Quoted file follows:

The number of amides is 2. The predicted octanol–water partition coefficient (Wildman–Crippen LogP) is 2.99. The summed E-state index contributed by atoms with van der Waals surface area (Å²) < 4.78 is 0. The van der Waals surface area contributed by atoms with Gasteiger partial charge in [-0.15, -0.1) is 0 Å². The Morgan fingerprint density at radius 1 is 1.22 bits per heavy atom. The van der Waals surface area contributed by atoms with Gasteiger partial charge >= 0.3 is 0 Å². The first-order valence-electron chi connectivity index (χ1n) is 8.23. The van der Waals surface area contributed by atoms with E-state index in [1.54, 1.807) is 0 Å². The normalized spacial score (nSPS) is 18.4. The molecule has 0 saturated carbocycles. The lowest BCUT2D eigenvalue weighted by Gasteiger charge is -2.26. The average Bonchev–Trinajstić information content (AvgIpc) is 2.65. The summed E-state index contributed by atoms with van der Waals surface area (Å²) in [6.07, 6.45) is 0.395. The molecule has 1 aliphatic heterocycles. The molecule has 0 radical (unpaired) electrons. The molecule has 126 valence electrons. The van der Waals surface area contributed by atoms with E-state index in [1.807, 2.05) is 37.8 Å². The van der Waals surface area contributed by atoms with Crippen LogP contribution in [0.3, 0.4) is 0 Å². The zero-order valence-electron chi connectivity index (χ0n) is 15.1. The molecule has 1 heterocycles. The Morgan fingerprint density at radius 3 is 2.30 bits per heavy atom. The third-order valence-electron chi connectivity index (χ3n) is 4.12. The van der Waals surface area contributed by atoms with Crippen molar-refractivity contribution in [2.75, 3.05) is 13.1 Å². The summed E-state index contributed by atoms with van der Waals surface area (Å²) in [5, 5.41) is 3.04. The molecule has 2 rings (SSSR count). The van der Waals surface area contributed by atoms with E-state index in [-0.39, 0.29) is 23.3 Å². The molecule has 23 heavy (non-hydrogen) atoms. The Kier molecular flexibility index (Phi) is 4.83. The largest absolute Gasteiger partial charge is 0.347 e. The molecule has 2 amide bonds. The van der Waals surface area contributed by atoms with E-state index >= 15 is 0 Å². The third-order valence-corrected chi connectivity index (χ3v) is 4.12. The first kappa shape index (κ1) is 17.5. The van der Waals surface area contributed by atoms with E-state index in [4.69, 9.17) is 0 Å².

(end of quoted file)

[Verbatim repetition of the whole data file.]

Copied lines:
The number of amides is 2. The predicted octanol–water partition coefficient (Wildman–Crippen LogP) is 2.99. The summed E-state index contributed by atoms with van der Waals surface area (Å²) < 4.78 is 0. The van der Waals surface area contributed by atoms with Gasteiger partial charge in [-0.15, -0.1) is 0 Å². The Morgan fingerprint density at radius 1 is 1.22 bits per heavy atom. The van der Waals surface area contributed by atoms with Gasteiger partial charge >= 0.3 is 0 Å². The first-order valence-electron chi connectivity index (χ1n) is 8.23. The van der Waals surface area contributed by atoms with E-state index in [1.54, 1.807) is 0 Å². The normalized spacial score (nSPS) is 18.4. The molecule has 0 saturated carbocycles. The lowest BCUT2D eigenvalue weighted by Gasteiger charge is -2.26. The average Bonchev–Trinajstić information content (AvgIpc) is 2.65. The summed E-state index contributed by atoms with van der Waals surface area (Å²) in [6.07, 6.45) is 0.395. The molecule has 1 aliphatic heterocycles. The molecule has 0 radical (unpaired) electrons. The molecule has 126 valence electrons. The van der Waals surface area contributed by atoms with E-state index in [1.807, 2.05) is 37.8 Å². The van der Waals surface area contributed by atoms with Crippen LogP contribution in [0.3, 0.4) is 0 Å². The zero-order valence-electron chi connectivity index (χ0n) is 15.1. The molecule has 1 heterocycles. The Morgan fingerprint density at radius 3 is 2.30 bits per heavy atom. The third-order valence-electron chi connectivity index (χ3n) is 4.12. The van der Waals surface area contributed by atoms with Crippen molar-refractivity contribution in [2.75, 3.05) is 13.1 Å². The summed E-state index contributed by atoms with van der Waals surface area (Å²) in [5, 5.41) is 3.04. The molecule has 2 rings (SSSR count). The van der Waals surface area contributed by atoms with E-state index in [-0.39, 0.29) is 23.3 Å². The molecule has 23 heavy (non-hydrogen) atoms. The Kier molecular flexibility index (Phi) is 4.83. The largest absolute Gasteiger partial charge is 0.347 e. The molecule has 2 amide bonds. The van der Waals surface area contributed by atoms with E-state index >= 15 is 0 Å². The third-order valence-corrected chi connectivity index (χ3v) is 4.12. The first kappa shape index (κ1) is 17.5. The van der Waals surface area contributed by atoms with E-state index in [4.69, 9.17) is 0 Å².